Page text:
body-container-line-1

Seeking Saudi opportunity, Ethiopian migrants 'trapped between life and death'

By AFP
Ethiopia Ethiopian returnees at a transit centre in Addis Ababa, back from the 'Eastern Route' to Saudi Arabia.  By Michele Spatari (AFP/File)
SUN, 10 DEC 2023 LISTEN
Ethiopian returnees at a transit centre in Addis Ababa, back from the 'Eastern Route' to Saudi Arabia. By Michele Spatari (AFP/File)

Ethiopian migrants who crossed the sea in pursuit of a better life have one goal in mind as they hide in the Saudi mountains: avoid border guards, and their deadly shots.

Only when night falls on this part of southern Saudi Arabia do the undocumented migrants dare venture into nearby villages to scavenge for food, returning with scraps they hope will keep them alive until smugglers can find them a job.

"Every day we are scared of dying. We beg people in the village to give us flour and bread, and then we go back into the mountains," said Mohammed, 30, who spoke to AFP by phone from a makeshift shelter near Saudi Arabia's southern border with Yemen.

"People here are very scared to help us find job opportunities since it's illegal, so we consider ourselves trapped between life and death."

Hundreds of thousands of African migrants each year brave the perilous "Eastern Route" across the Red Sea and through war-scarred Yemen to reach Saudi Arabia, a desperate ploy to pull their families out of grinding poverty.

Every phase of the journey is treacherous, but there are growing fears the final stretch over the Yemeni highlands into southern Saudi Arabia has become more lethal than ever.

In August, Human Rights Watch accused Saudi border guards of killing "at least hundreds" of Ethiopians trying to cross into the Gulf kingdom between March 2022 and June 2023, using explosive weapons in some cases.

Riyadh dismissed the group's findings as "unfounded and not based on reliable sources".

AFP has interviewed six migrants and four smugglers, all of whom asked to be identified by first names only over security concerns.

These interviews indicate that even when Ethiopians like Mohammed reach Saudi soil, it is far from certain they will find work and turn their lives around.

Shooting 'as if we're garbage'

Hundreds of thousands of African migrants each year brave the perilous 'Eastern Route' across the Red Sea.  By Michele Spatari (AFP/File) Hundreds of thousands of African migrants each year brave the perilous 'Eastern Route' across the Red Sea. By Michele Spatari (AFP/File)

Mohammed was still a teenager when he first made the journey from Ethiopia to Saudi Arabia, travelling over land to Djibouti before hiding in a fishing boat for the sea crossing.

Huthi rebels had not yet seized the Yemeni capital Sanaa, a move which in 2014 would plunge the country into war, meaning Mohammed had a fairly straightforward trip over the border to Saudi Arabia, where his smuggler found him a job as a shepherd.

Three years ago, however, Mohammed lost that job and was forced to return to his home village in Ethiopia's Oromia region, where he encountered the same situation that had prompted him to leave in the first place: no money, no prospects.

Last year he raised the funds -- roughly $2,500 -- for a second passage to Saudi Arabia, but this time the trip was more harrowing, especially when he got to the Saudi-Yemeni border.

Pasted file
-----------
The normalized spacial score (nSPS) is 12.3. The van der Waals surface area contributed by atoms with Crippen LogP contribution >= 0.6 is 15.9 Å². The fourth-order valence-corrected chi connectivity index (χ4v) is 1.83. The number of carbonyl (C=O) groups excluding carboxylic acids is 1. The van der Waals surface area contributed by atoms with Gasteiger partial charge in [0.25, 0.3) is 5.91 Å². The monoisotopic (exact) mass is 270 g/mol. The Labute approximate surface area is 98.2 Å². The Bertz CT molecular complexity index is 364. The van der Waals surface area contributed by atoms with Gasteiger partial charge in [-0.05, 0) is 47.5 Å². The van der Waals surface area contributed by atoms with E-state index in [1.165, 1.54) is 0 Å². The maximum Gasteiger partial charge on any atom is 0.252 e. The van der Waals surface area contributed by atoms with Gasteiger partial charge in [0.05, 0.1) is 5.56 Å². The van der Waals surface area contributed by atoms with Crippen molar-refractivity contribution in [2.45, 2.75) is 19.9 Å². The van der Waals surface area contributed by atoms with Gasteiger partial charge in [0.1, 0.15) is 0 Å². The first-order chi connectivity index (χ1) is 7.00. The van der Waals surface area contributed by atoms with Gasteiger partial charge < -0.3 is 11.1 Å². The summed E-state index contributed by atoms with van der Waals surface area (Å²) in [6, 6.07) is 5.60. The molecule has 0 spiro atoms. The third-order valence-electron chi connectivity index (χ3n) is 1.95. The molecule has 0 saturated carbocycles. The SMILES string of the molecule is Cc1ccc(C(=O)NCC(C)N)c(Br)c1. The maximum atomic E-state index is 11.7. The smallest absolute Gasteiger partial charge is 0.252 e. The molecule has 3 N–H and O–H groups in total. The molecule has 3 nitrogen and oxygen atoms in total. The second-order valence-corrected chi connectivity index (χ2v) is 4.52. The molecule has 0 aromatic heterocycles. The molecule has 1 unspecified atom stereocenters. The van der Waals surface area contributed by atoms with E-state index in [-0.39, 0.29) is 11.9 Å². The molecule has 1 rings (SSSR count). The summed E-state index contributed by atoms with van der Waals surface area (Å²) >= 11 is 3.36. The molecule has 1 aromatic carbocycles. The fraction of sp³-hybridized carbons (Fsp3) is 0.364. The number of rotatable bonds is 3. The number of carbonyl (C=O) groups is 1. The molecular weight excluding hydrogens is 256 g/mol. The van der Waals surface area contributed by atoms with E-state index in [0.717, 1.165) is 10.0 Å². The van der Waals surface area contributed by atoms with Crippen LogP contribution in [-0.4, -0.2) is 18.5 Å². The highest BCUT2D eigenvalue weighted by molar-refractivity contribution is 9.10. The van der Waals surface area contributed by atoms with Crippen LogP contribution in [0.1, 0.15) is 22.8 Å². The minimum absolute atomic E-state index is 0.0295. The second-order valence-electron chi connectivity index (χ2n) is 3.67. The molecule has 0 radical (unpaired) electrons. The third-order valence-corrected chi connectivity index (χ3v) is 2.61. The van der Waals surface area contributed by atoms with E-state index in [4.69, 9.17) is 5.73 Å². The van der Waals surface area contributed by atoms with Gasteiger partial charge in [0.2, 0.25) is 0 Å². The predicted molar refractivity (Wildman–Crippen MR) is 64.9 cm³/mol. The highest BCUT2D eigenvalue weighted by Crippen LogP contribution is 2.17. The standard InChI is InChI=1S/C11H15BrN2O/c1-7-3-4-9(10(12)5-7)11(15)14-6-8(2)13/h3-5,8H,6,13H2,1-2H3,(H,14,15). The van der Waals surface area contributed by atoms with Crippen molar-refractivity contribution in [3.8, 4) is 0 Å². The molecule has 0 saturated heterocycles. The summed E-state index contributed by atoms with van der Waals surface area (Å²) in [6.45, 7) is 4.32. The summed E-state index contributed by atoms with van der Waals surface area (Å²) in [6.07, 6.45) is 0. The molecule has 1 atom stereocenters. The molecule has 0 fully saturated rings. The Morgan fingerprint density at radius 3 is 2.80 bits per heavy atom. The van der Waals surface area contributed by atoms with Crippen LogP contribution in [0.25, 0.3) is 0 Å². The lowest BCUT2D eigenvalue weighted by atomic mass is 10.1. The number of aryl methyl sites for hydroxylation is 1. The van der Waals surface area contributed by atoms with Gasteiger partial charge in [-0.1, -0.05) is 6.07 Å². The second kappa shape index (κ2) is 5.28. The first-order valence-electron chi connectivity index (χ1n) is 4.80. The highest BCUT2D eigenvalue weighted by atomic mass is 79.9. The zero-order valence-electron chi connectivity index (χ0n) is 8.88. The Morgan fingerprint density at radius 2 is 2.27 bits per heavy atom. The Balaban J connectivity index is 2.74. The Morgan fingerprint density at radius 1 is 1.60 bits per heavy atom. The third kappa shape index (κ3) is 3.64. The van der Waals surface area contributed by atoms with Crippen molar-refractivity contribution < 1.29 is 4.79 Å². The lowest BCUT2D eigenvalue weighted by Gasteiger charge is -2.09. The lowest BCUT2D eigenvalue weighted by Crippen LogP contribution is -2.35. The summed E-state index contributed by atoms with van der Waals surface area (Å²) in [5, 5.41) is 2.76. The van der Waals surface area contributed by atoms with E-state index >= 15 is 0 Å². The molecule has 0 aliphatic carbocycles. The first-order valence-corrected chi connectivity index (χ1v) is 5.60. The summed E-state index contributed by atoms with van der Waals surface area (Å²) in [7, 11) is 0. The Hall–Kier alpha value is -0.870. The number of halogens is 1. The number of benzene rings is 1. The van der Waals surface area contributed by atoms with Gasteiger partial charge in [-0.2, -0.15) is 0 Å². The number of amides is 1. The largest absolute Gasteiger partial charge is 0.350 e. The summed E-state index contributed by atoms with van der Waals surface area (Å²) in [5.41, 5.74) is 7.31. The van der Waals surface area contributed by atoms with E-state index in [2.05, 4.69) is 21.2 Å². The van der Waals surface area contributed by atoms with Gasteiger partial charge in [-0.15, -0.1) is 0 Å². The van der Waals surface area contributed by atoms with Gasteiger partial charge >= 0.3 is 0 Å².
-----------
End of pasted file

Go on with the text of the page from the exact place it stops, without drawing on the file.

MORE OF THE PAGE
"Every two metres (yards) you find dead Ethiopians," he said.

"Saudis open fire on Ethiopians as if we are not human beings, as if we are garbage."

Saudi state media in August quoted a government source saying that such claims were baseless and that Saudi authorities were committed to upholding human rights.

The government source also said Riyadh had provided care to "people who were subjected to gunshot wounds by armed groups to push them to enter the kingdom by force" -- an apparent reference to the Huthis, who have denied collaborating with smugglers.

The number of migrants reaching Saudi Arabia appears to have declined in recent months, several smugglers told AFP, though it is unclear whether that is because fewer Ethiopians are embarking on the journey.

"There are at least 200 arriving every day," said a smuggler, also named Mohammed. "Before, the numbers were bigger."

Dreams on hold

Ethiopian returnees wait in line to get their temporary IDs at a transit centre in Addis Ababa.  By Michele Spatari (AFP/File) Ethiopian returnees wait in line to get their temporary IDs at a transit centre in Addis Ababa. By Michele Spatari (AFP/File)

A smuggler's assistant named Abdi said that when Ethiopians reach southern Saudi Arabia, those with any remaining cash are taken to apartment buildings rented out by smugglers.

Under the watchful eye of armed guards, they sleep more than 10 to a room as smugglers try to find them work and arrange for food to be delivered each day.

The conditions might be bleak, but migrants who arrive empty-handed are worse off, Abdi said, in most cases left to their own devices.

Those who find employment may be relatively lucky but face difficulties too.

Sara, a 23-year-old Ethiopian, has secured a job as a nanny for a family in Riyadh that she said treats and pays her well.

But she described a grim existence: without papers, the fear of leaving her employer's compound means she has effectively worked non-stop for four years.

Her dreams of starting a family of her own are on hold.

"Of course I am not happy with my life here. How can I be?" she asked.

If all goes according to plan, though, she may soon have relatives close by.

With her savings, she recently paid a combined $5,000 for smuggling fees for her brother and his son, who are now in southern Saudi Arabia, dodging the authorities and looking for work.

body-container-line